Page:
Tempo.Co, Jakarta – The Women's Parliamentary Caucus of the Republic of Indonesia signed a declaration today, November 29, 2022, to "condemn any form of gender-based violence that hinders women from fulfilling their equal rights" and to urge all groups to allow women to safely participate in politics.
The document, signed at the parliament building, is the first-ever official declaration in the country that explicitly addresses gender-based violence in politics, one of the biggest obstacles to women achieving full political rights.
The Women's Parliamentary Caucus comprises all 167 women members of the House of Representatives and the House of Regional Representatives.
The signing was a part of the "parliamentarians standing up to violence against women in politics" event, organized by Westminster Foundation for Democracy and UN Women Indonesia to mark the United Nations 16 Days of Activism against Gender-Based Violence.
Puan Maharani, Speaker of the House of Representatives (the country's first female Speaker), signed the declaration virtually.
"From gendered double standards to sexual harassment, the unique obstacles faced by women running for offices need to be brought into sharp relief. Today, we gather here to convey a clear message: we must act together to break the culture of silence that perpetuates violence against women," stated Puan.
Diah Pitaloka, Chairperson of the Presidium of the Women's Parliamentary Caucus, called on all parties to immediately ensurethe protection of women from all forms of violence as citizens who actively participate in both general and regional elections.
During the event, representatives from the parliament, the National Commission on Violence against Women, leaders of political parties, and civil society activists discussed the structural and normative barriers to women in politics. The panelists spoke of how they themselves faced discrimination and hostility while running for office.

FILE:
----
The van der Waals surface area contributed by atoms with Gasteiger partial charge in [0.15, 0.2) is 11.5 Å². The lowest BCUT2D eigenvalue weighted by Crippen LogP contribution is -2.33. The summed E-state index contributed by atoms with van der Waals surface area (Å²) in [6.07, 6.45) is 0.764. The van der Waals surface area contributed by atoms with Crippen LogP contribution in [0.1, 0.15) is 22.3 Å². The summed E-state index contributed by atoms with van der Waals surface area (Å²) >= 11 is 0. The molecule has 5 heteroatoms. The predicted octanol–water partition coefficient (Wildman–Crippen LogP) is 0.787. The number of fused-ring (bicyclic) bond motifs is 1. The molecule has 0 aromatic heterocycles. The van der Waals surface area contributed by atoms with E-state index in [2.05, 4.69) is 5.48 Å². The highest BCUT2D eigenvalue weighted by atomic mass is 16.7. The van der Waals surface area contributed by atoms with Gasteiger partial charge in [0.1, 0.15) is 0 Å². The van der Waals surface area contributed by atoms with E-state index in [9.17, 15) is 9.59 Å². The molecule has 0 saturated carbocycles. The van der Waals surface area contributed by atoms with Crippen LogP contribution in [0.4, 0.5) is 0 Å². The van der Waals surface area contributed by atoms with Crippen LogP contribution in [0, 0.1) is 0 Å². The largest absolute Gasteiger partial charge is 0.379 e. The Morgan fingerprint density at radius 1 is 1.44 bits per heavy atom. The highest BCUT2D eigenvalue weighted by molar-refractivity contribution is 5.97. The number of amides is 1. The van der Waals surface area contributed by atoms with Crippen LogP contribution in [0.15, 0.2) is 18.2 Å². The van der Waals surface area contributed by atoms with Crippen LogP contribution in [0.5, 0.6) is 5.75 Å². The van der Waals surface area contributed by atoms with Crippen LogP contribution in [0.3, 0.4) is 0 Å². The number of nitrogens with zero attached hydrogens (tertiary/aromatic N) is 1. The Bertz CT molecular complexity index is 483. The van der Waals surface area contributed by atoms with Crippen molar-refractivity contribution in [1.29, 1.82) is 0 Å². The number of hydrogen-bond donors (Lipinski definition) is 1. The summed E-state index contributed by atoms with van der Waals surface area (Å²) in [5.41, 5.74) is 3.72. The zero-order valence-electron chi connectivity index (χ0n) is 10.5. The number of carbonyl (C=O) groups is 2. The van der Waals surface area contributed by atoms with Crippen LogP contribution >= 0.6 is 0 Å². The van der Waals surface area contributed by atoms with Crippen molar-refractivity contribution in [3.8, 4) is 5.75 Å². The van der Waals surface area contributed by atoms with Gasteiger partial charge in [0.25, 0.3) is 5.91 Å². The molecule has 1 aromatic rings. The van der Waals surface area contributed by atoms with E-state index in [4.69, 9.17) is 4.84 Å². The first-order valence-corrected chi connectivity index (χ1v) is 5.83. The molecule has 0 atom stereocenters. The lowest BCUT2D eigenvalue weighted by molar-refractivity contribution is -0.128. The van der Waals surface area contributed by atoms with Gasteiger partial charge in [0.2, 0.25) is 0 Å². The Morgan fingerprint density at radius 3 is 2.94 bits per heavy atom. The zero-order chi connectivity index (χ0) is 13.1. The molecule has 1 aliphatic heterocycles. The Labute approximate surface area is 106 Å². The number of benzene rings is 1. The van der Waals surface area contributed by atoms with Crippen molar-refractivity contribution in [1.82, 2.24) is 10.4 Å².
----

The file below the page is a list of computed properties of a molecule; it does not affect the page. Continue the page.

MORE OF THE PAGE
Women's representation in the parliament has been increasing – they now occupy almost 22 percent of seats, compared to nine per cent in the country's first democratic election in 1999.
However, Agus Wijayanto, Indonesia Country Representative of Westminster Foundation for Democracy, said that women make up almost 50 percent of the Indonesian population, yet they have not been adequately represented in our parliament.
"Having more women win parliamentary seats is crucial to allow them to be fully involved in decision-making to benefit all women and girls. At WFD, we are committed to helping remove barriers to Indonesian women entering politics," said Agus.
Jamshed Kazi, Representative and Liaison to ASEAN of UN Women Indonesia stated more men are needed to walk alongside women – as allies, peers and enablers – to break the glass ceilings that hinder women's meaningful political participation.
"To ensure that all spaces where decision-making takes place are free from discrimination and violence against women in politics," added Kazi.
A donation booth was set up at the event in partnership with Pundi Perempuan, a women's trust fund for responding to cases of violence against women and girls, to allow members of the parliament to support survivors of violence – the first step in turning their declaration into action.
After the half-day signing event, the members of parliament resumed discussing the enforcement of the Sexual Violence Crime Bill, which the parliament passed earlier in April.